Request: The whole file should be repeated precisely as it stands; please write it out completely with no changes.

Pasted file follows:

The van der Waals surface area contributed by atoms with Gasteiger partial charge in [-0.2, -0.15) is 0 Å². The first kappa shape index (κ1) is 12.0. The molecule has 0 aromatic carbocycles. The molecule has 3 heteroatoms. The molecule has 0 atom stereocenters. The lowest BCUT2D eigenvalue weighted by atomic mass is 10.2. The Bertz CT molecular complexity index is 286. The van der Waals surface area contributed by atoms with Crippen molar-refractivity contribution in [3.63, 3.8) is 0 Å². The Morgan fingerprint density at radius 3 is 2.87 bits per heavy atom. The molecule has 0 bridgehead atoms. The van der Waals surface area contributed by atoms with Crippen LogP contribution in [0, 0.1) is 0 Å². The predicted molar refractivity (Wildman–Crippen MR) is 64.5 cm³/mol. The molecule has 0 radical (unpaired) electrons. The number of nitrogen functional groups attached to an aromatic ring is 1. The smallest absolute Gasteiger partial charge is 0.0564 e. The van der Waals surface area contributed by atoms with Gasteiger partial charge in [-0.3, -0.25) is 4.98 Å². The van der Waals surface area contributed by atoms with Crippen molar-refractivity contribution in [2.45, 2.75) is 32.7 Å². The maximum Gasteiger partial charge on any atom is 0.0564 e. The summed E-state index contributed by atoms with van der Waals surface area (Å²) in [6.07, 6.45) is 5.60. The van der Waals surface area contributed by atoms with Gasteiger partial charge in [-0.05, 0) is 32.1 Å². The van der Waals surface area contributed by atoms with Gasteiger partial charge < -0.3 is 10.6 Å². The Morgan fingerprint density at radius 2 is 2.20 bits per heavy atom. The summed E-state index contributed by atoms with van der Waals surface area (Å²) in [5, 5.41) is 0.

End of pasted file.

The van der Waals surface area contributed by atoms with Gasteiger partial charge in [-0.2, -0.15) is 0 Å². The first kappa shape index (κ1) is 12.0. The molecule has 0 aromatic carbocycles. The molecule has 3 heteroatoms. The molecule has 0 atom stereocenters. The lowest BCUT2D eigenvalue weighted by atomic mass is 10.2. The Bertz CT molecular complexity index is 286. The van der Waals surface area contributed by atoms with Crippen molar-refractivity contribution in [3.63, 3.8) is 0 Å². The Morgan fingerprint density at radius 3 is 2.87 bits per heavy atom. The molecule has 0 bridgehead atoms. The van der Waals surface area contributed by atoms with Crippen LogP contribution in [0, 0.1) is 0 Å². The predicted molar refractivity (Wildman–Crippen MR) is 64.5 cm³/mol. The molecule has 0 radical (unpaired) electrons. The number of nitrogen functional groups attached to an aromatic ring is 1. The smallest absolute Gasteiger partial charge is 0.0564 e. The van der Waals surface area contributed by atoms with Gasteiger partial charge in [-0.3, -0.25) is 4.98 Å². The van der Waals surface area contributed by atoms with Crippen molar-refractivity contribution in [2.45, 2.75) is 32.7 Å². The maximum Gasteiger partial charge on any atom is 0.0564 e. The summed E-state index contributed by atoms with van der Waals surface area (Å²) in [6.07, 6.45) is 5.60. The van der Waals surface area contributed by atoms with Gasteiger partial charge in [-0.05, 0) is 32.1 Å². The van der Waals surface area contributed by atoms with Gasteiger partial charge < -0.3 is 10.6 Å². The Morgan fingerprint density at radius 2 is 2.20 bits per heavy atom. The summed E-state index contributed by atoms with van der Waals surface area (Å²) in [5, 5.41) is 0.